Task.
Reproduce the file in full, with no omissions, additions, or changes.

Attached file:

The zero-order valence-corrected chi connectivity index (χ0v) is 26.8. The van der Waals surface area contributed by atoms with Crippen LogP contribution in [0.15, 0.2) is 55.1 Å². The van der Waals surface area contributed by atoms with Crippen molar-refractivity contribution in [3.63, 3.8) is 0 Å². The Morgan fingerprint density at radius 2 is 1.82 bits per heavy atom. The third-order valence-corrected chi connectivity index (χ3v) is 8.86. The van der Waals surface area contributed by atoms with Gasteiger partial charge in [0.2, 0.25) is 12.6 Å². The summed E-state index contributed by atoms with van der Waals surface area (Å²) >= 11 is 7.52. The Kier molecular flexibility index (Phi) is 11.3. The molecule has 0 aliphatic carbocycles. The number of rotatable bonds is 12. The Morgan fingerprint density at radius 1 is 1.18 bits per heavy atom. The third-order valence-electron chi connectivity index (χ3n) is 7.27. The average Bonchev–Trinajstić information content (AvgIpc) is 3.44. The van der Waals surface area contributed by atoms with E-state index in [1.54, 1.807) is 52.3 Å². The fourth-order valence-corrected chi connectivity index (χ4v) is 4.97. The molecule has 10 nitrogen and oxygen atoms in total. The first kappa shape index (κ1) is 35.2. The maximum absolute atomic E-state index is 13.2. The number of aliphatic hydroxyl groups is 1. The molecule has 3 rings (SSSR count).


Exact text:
The zero-order valence-corrected chi connectivity index (χ0v) is 26.8. The van der Waals surface area contributed by atoms with Crippen LogP contribution in [0.15, 0.2) is 55.1 Å². The van der Waals surface area contributed by atoms with Crippen molar-refractivity contribution in [3.63, 3.8) is 0 Å². The Morgan fingerprint density at radius 2 is 1.82 bits per heavy atom. The third-order valence-corrected chi connectivity index (χ3v) is 8.86. The van der Waals surface area contributed by atoms with Gasteiger partial charge in [0.2, 0.25) is 12.6 Å². The summed E-state index contributed by atoms with van der Waals surface area (Å²) >= 11 is 7.52. The Kier molecular flexibility index (Phi) is 11.3. The molecule has 0 aliphatic carbocycles. The number of rotatable bonds is 12. The Morgan fingerprint density at radius 1 is 1.18 bits per heavy atom. The third-order valence-electron chi connectivity index (χ3n) is 7.27. The average Bonchev–Trinajstić information content (AvgIpc) is 3.44. The van der Waals surface area contributed by atoms with E-state index in [1.54, 1.807) is 52.3 Å². The fourth-order valence-corrected chi connectivity index (χ4v) is 4.97. The molecule has 10 nitrogen and oxygen atoms in total. The first kappa shape index (κ1) is 35.2. The maximum absolute atomic E-state index is 13.2. The number of aliphatic hydroxyl groups is 1. The molecule has 3 rings (SSSR count).